RIM touts BlackBerry app sharing, but is it enough?


BlackBerry 10 – balancing people and work. Will there be enough apps to satiate today’s smartphone consumer?

But will there be apps to share?

RIM has been the subject of an all-out media assault this month. So far, their marketing has received a lot of the headlines, and especially the most positive.

One of the biggest questions is about apps: will there be enough?

Ahead of the BlackBerry 10 launch, RIM spoke this week about showcasing BlackBerry World, its renewed app store. “Amazing App Sharing” says the media note. I’ve never put app sharing at the top of my list of must-haves. Maybe I’m the odd one out. But what I’ll really be looking for when launching BB 10 is the depth and quality of the apps. If RIM can win over enough developers – and that’s a monumental task with most of the investment and energy in the development world focused on iOS and Android – then it has a chance of becoming a strong number mobile platform. three (in North America).

I was disappointed to find that RIM re-hashed an old video (from September 2012) to tout BlackBerry World functionality. Why not update this and give the world something fresh and compelling? Instead, we see a vague and bland overview of the service that would have been adequate last year when BB 10 was still a few quarters away from release, but looks tired at this point:


I checked the BlackBerry channel on YouTube. With over 50 million views, it has healthy traffic. Obviously, people are still interested in RIM, and many are up for a comeback.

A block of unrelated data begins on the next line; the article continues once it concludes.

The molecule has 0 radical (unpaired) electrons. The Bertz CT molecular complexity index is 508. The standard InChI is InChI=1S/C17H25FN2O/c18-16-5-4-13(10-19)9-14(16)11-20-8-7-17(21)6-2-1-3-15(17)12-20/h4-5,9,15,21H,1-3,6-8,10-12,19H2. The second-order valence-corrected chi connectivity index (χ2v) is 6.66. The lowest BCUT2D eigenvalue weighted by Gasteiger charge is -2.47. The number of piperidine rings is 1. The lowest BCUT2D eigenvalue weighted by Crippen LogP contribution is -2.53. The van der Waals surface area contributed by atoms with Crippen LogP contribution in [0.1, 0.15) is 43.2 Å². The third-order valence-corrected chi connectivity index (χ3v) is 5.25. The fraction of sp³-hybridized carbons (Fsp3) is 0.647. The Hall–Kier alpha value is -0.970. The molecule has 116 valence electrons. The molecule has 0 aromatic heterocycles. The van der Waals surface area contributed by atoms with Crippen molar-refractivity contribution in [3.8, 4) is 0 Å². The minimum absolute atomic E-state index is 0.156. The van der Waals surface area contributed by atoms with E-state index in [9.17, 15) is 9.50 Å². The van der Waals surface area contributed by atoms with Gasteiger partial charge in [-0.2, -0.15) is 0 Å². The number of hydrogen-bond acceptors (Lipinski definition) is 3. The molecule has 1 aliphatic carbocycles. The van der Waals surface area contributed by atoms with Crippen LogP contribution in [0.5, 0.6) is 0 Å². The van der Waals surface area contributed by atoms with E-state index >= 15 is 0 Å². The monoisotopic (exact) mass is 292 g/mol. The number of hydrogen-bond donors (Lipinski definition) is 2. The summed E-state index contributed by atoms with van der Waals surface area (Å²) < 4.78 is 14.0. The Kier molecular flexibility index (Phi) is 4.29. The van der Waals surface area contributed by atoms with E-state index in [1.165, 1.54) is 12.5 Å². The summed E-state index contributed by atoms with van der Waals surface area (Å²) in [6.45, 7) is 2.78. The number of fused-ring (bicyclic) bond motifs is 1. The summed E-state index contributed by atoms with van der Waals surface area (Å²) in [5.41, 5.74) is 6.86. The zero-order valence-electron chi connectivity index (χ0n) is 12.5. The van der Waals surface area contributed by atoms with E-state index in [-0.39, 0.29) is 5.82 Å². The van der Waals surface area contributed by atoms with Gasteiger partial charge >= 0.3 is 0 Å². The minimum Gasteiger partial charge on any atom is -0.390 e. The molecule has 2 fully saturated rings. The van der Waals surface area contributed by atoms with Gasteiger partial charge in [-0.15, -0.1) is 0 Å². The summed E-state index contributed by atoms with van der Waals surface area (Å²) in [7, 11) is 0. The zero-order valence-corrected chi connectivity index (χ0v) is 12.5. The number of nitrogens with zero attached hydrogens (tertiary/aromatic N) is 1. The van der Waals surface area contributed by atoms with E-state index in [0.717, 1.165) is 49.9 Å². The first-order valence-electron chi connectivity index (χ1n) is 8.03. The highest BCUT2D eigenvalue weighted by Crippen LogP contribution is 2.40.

Microsoft is learning a hard lesson in real life with Windows 8. Applications matter. Whether we like it or not, if consumers can’t do what they want with their smartphones – find a place to eat on Yelp, check in on Foursquare, share photos through Instagram – then it’s hard to create one. momentum.

Here’s my take on RIM and BlackBerry 10: I think it’s going to be a niche game. BlackBerry still has a die-hard following, many who adore its physical keyboard and messaging services. Going back to business (BlackBerry Enterprise Service 10), focusing on security and messaging could be a smart move. Revitalizing RIM’s mainstream business will be much more difficult. What feature or differentiator will BB 10 bring to combat Android devices and iPhones? Nothing comes to mind, be it the variety of prices, the depth of applications or the richness of the ecosystem.

I fondly remember my BlackBerry 8700. A chiclet keyboard, scroll wheel, and fast performance made for an incredibly good smartphone at the time. And ahead of its time. Now that I have all the apps I want on my Nexus 4, it’s hard to imagine what RIM could possibly offer to remotely entertain a Switch.

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